Monday, April 2, 2012

I Just Had a Thought:

Okay, quick little blurb that I had as I've been working on finishing my video. I've come to realize that the pursuit for legitimizing the digital humanities is very similar to the pursuit of attempting to legitimize the significance of studying humanities at the University level.

There is a lot of talk about how many scholars don't understand the complete significance of studying the Humanities at a university level. The argument stands that no definitive career is mapped out for you. There are too many variables and it often appears that the study of literature or art don't lead to a significant career in today's fast-paced, business-oriented world.

The other side argues that the Humanities are an essential study to our society today. Both men and women should study subjects such as literature and realize that even though there may not be a definitive career path, Humanities majors are actually far better off because they aren't limited by a chosen path. Humanities allow for a wide array of opportunities to present themselves. The door of possibilities is far larger as a Humanities major!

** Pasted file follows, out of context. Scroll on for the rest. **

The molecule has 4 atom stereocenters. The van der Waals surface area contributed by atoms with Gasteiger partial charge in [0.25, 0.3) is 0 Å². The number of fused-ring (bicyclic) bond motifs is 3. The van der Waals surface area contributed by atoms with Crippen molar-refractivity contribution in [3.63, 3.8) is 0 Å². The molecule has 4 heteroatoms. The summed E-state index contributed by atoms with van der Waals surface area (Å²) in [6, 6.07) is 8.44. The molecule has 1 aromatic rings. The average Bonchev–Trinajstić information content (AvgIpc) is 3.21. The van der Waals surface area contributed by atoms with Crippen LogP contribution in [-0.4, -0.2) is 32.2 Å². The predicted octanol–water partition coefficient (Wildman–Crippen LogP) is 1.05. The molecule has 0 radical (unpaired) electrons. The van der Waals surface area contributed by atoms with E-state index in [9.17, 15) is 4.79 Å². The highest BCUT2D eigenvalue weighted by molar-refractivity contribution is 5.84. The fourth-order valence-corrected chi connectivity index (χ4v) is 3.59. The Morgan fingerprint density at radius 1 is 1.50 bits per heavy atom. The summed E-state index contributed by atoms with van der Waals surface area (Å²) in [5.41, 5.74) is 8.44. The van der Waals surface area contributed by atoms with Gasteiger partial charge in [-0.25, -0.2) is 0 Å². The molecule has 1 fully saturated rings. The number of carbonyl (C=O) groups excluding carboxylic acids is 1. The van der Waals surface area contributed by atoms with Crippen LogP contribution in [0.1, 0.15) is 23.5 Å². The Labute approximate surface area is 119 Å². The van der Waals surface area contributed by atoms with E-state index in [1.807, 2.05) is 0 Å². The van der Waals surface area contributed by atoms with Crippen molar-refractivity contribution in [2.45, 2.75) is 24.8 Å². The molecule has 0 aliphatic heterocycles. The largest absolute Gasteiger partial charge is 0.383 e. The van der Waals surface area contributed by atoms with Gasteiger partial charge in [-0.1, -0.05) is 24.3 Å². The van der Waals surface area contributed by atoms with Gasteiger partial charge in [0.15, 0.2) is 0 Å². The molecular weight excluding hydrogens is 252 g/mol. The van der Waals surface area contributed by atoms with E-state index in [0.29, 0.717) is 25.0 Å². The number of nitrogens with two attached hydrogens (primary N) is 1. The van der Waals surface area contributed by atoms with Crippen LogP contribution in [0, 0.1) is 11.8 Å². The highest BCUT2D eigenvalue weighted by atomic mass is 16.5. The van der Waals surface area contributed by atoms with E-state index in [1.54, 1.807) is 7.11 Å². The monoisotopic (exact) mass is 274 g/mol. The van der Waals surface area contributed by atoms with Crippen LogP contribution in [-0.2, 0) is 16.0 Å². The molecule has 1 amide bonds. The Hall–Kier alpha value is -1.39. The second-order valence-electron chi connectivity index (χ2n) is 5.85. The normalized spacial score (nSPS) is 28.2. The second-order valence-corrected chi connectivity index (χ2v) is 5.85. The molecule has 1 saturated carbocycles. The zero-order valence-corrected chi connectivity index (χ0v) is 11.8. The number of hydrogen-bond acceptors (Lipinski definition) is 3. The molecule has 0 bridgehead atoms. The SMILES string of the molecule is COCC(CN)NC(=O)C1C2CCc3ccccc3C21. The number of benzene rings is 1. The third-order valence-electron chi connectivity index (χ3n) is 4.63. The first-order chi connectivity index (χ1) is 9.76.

The contention with the digital humanities is that many people believe that taking a focus on the digital form of study hinders the significance of traditoinal forms of study. People, like Stanley Fish, feel that digital humanities can be significant if you are merely "crunching numbers." But he fears that the digital humanities can also cause people to focus more on the digital aspects and as a result many will ignore the necessity to explore texts in a more standardized format.

And then there are those who argue that the Digital Humanities allow for an expansion upon traditional forms of study. You can learn a lot of traditional studies. However, you can also apply digital study methods to enhance studies and open new avenues of comprehension that aren't available through more traditional forms.

Can you see the correlation I see?

No comments:

Post a Comment